Mark Geier and David Geier and “significant misrepresentation”

Mark Geier and David Geier are under scrutiny on the Neurodiversity weblog. In the first part of what promises to be a fascinating series of articles we learn that a recent study by the Geiers that was accepted by the journal, Hormone Research contained a significant error.

The online version published ahead of the print version listed David Geier's affiliation as Department of Biochemistry, George Washington University, Washington, D.C., USA. In the academic world that strongly suggests that

Mr. Geier is a member of the faculty at GWU, or a graduate student publishing with a thesis advisor or other faculty member in the same department; and that GWU is the venue at which Mr. Geier’s share of the research took place.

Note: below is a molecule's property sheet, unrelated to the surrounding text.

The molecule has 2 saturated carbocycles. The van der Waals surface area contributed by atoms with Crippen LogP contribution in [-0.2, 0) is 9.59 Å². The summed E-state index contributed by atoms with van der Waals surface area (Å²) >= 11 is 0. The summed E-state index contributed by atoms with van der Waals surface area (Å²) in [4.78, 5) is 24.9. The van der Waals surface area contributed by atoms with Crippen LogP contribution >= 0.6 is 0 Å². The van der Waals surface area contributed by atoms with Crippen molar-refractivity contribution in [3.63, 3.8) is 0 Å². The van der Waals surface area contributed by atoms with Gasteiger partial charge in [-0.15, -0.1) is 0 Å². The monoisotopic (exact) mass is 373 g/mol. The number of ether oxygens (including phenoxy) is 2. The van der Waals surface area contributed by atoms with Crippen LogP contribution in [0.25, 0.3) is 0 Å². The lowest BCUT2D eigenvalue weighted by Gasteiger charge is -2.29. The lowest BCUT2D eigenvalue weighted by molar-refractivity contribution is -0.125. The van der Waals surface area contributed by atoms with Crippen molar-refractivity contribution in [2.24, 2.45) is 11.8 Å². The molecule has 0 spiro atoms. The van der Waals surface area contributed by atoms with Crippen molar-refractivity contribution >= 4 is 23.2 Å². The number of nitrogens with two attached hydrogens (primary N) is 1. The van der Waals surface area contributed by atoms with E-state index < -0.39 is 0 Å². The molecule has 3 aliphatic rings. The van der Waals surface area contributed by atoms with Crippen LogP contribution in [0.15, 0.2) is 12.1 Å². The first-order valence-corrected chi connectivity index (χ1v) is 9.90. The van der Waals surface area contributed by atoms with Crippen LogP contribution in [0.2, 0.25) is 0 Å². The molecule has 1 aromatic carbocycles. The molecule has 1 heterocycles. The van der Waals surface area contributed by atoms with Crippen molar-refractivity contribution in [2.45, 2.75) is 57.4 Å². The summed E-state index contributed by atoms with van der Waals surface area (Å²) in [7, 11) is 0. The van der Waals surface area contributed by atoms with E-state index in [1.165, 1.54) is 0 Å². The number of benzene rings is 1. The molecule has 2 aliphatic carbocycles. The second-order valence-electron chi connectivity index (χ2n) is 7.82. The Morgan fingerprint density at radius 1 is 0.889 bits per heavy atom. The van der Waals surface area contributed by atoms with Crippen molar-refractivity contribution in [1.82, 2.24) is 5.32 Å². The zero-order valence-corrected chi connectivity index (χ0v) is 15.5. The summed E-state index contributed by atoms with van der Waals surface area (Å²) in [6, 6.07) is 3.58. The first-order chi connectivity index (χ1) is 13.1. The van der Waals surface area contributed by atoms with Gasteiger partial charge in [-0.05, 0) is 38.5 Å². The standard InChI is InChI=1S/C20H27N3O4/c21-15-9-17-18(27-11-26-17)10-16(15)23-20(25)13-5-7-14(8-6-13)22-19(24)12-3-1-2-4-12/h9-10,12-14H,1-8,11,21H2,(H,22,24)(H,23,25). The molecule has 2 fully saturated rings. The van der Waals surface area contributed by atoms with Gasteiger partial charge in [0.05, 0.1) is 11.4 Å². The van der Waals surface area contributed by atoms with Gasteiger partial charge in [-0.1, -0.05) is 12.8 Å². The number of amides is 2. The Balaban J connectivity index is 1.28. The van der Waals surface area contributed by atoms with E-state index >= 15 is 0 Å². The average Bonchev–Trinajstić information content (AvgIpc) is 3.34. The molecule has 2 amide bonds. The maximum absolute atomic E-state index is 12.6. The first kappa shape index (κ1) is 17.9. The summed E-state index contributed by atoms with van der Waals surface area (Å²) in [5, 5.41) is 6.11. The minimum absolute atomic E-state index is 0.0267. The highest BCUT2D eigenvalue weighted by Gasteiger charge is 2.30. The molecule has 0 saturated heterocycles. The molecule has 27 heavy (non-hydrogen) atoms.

Unfortunately for Mark Geier and David Geier the claimed affiliation with GWU has been described as "fallacious" and a “significant misrepresentation” by Dr. Allen Goldstein, Chairman of the GWU Department of Biochemistry and Molecular Biology. When the editors of Hormone Research where informed of this "significant misrepresentation" of David Geier's academic affiliation they immediately withdrew the paper. This to their credit and is what one would expect of a serious peer reviewed journal.

At this stage it is unclear whether the Geiers acted out of ignorance of academic conventions or, for reasons best known to themselves, chose to ignore those conventions. Either way, it is not the sort of behaviour that inspires confidence in their research. This confidence is crucial because the Geiers are promoting a protocol for the treatment of autism based on their research. The Geiers' research has never been published in a respectable peer reviewed journal and therefore no one else has had the opportunity to replicate their findings. This has not stopped the Geiers from trying to patent their Lupron Protocol. Nor has it stopped them from soliciting for parents to try this untested and unproven "cure" on their children.

Please read the Significant Misrepresentations: Mark Geier, David Geier & the Evolution of the Lupron Protocol (Part One) and look out for further instalments.


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